One of the most visually impressive marine seep systems in the world is Lake Asal, immediately inland of the coast of Djibouti, with an area of only 54 km2 it is much smaller than the 250 km2 cutoff used for this discussion. It is located in a BWh climate, similar to that of the Danakil depression, contains subaqueous textured gypsum and pan halites, and lies at the bottom of a hydrographically-isolated basalt-floored depression with a brine lake surface some 115m below sealevel (Figure 8; see Warren, 2016 Chapter 4 for geological detail). This difference in elevation between the nearby Red Sea and the lake floor drives a marine seep hydrology, so that seawater-derived groundwater escapes as springs along the basaltic lake margin. Most of the cations and anions in the seawater feed, that ultimately accumulate as salts in the subsealevel Asal sump, move lakeward via gravitational seepage along fractures in a basaltic ridge aquifer separating the Red Sea from the brine lake, in what is an actively extending continental rift that will shortly become and arm of the Red Sea.

That there are very few large marine-fed bedded Quaternary evaporite systems is illustrated by summing the total area of large active continental-fed evaporite areas (>250km2) listed in Figure 2, which gives a total surface area worldwide in excess of 360,000 km2. In contrast, the total area of large modern marine-fed bedded salt systems, at slightly less 10,000 km2, is more than an order of magnitude smaller. This low value for large coastal marine-fed evaporite occurrences is in part because many classic coastal sabkhas, with characteristic dispersed evaporites in their supratidal sediments and long considered to be archetypal marine-fed groundwater evaporite system, are now seen as mostly continental brine-fed hydrologies.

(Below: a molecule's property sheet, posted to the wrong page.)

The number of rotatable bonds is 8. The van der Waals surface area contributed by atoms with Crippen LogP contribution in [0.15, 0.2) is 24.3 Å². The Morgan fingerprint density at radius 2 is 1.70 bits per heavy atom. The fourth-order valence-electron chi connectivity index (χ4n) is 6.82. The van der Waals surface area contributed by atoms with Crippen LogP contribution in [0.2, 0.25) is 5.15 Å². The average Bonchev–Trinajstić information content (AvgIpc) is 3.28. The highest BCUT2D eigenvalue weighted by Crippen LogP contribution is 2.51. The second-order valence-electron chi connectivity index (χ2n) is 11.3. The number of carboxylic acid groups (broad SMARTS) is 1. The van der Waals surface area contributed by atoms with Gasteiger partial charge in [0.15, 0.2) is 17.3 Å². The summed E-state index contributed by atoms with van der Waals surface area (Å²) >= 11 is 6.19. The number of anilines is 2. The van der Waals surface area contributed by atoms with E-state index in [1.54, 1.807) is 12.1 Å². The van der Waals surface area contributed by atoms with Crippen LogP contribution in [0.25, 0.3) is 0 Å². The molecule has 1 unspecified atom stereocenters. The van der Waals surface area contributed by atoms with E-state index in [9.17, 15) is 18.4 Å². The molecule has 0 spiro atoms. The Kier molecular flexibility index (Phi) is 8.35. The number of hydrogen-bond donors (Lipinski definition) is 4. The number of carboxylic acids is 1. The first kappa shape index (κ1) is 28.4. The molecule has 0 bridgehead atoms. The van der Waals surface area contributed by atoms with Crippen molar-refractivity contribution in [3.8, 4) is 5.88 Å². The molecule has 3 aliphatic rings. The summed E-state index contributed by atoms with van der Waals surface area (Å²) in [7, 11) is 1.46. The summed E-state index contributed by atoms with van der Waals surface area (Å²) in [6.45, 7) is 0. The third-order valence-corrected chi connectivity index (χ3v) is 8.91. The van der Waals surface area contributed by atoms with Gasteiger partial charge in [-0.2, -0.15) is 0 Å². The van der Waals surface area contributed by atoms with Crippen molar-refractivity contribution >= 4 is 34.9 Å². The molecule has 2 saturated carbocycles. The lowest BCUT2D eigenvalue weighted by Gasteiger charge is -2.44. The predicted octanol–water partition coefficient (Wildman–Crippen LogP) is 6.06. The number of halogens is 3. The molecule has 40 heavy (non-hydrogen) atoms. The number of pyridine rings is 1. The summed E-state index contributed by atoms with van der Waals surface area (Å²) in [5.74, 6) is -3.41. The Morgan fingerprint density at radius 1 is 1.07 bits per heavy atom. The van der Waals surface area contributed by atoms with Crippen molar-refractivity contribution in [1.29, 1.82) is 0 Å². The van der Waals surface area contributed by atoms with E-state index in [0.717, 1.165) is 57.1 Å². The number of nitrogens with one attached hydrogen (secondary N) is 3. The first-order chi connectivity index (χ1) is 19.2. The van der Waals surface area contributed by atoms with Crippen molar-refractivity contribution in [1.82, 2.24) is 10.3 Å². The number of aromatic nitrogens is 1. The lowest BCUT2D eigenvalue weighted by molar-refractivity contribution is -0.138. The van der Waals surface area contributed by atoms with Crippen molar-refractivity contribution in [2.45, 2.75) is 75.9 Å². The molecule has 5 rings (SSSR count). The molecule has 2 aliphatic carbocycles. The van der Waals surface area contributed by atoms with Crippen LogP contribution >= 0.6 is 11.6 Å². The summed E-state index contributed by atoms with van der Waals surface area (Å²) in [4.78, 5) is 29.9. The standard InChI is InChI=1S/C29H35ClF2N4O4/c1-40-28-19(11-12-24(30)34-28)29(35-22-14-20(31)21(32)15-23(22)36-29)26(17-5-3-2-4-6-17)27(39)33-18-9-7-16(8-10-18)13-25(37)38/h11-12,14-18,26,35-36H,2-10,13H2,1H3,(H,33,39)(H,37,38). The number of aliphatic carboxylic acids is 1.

For example, the modern Abu Dhabi sabkha system (1,658 km2; BWh) has been shown by Wood (2010) to be a continental groundwater outflow area, where most of ions precipitating as salts in the supratidal zone are supplied by upwelling of deeply-circulated meteoric waters, not seawater flooding (Warren, 2016; Chapter 3). Similar continental hydrologies, resurging into the coastal zone. supply much of the salt accumulating in the suprasealevel sabkhas near Khobar in Saudi Arabia (BWh), Rann of Kutch in India (28,000 km2, BWh), Sabkha Matti (2,955km2, BWh) in the Emirates, and Sabkha de Ndrhamcha (634 km2, BWh) in Mauritania. And yet today all of these large sabkha occurrences are located just inland of modern coastal zones and so, without hydrological knowledge, are easily interpreted as marine. The distinction between a water budget and a salt supply budget emphasizes a general observation in Holocene evaporite systems that, in order to define the main fluid carrier for the salt volume found in any supratidal part of an evaporitic depression, it is important to understand and quantify the nature of the groundwater feed, be it by marine or nonmarine, in both continental-interior and marine-margin settings. It also means that surface runoff and seawater washovers, while at times visually impressive, typically do not supply the greater volume of preserved salts in most modern coastal sabkha systems.